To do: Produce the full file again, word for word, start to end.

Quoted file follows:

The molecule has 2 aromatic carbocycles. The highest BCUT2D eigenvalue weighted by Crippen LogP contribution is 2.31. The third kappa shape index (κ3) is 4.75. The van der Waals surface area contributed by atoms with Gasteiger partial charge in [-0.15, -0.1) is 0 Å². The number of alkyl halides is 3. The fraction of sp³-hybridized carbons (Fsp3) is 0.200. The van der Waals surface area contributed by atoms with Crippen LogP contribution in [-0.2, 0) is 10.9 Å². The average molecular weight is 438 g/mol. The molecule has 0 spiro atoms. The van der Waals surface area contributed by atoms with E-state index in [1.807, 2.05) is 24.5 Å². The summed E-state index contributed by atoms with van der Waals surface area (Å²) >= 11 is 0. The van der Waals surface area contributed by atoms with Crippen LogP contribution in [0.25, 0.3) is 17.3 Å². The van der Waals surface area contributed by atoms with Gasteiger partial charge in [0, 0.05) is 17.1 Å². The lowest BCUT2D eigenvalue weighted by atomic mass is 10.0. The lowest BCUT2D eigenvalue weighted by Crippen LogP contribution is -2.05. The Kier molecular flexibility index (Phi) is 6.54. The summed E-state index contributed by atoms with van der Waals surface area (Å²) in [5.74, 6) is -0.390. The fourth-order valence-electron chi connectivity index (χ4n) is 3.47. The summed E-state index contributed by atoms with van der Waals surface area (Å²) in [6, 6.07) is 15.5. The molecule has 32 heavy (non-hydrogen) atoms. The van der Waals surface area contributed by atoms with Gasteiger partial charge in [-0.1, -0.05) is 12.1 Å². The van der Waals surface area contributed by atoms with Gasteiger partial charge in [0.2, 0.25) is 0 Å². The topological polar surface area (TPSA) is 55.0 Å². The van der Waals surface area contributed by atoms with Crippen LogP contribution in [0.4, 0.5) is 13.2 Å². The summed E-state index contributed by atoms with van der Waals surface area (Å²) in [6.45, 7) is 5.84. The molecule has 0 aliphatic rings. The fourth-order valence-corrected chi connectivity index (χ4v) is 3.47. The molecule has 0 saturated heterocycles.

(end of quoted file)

The molecule has 2 aromatic carbocycles. The highest BCUT2D eigenvalue weighted by Crippen LogP contribution is 2.31. The third kappa shape index (κ3) is 4.75. The van der Waals surface area contributed by atoms with Gasteiger partial charge in [-0.15, -0.1) is 0 Å². The number of alkyl halides is 3. The fraction of sp³-hybridized carbons (Fsp3) is 0.200. The van der Waals surface area contributed by atoms with Crippen LogP contribution in [-0.2, 0) is 10.9 Å². The average molecular weight is 438 g/mol. The molecule has 0 spiro atoms. The van der Waals surface area contributed by atoms with E-state index in [1.807, 2.05) is 24.5 Å². The summed E-state index contributed by atoms with van der Waals surface area (Å²) >= 11 is 0. The van der Waals surface area contributed by atoms with Crippen LogP contribution in [0.25, 0.3) is 17.3 Å². The van der Waals surface area contributed by atoms with Gasteiger partial charge in [0, 0.05) is 17.1 Å². The lowest BCUT2D eigenvalue weighted by atomic mass is 10.0. The lowest BCUT2D eigenvalue weighted by Crippen LogP contribution is -2.05. The Kier molecular flexibility index (Phi) is 6.54. The summed E-state index contributed by atoms with van der Waals surface area (Å²) in [5.74, 6) is -0.390. The fourth-order valence-electron chi connectivity index (χ4n) is 3.47. The summed E-state index contributed by atoms with van der Waals surface area (Å²) in [6, 6.07) is 15.5. The molecule has 32 heavy (non-hydrogen) atoms. The van der Waals surface area contributed by atoms with Gasteiger partial charge in [-0.1, -0.05) is 12.1 Å². The van der Waals surface area contributed by atoms with Gasteiger partial charge in [0.2, 0.25) is 0 Å². The topological polar surface area (TPSA) is 55.0 Å². The van der Waals surface area contributed by atoms with Crippen LogP contribution in [0.4, 0.5) is 13.2 Å². The summed E-state index contributed by atoms with van der Waals surface area (Å²) in [6.45, 7) is 5.84. The molecule has 0 aliphatic rings. The fourth-order valence-corrected chi connectivity index (χ4v) is 3.47. The molecule has 0 saturated heterocycles.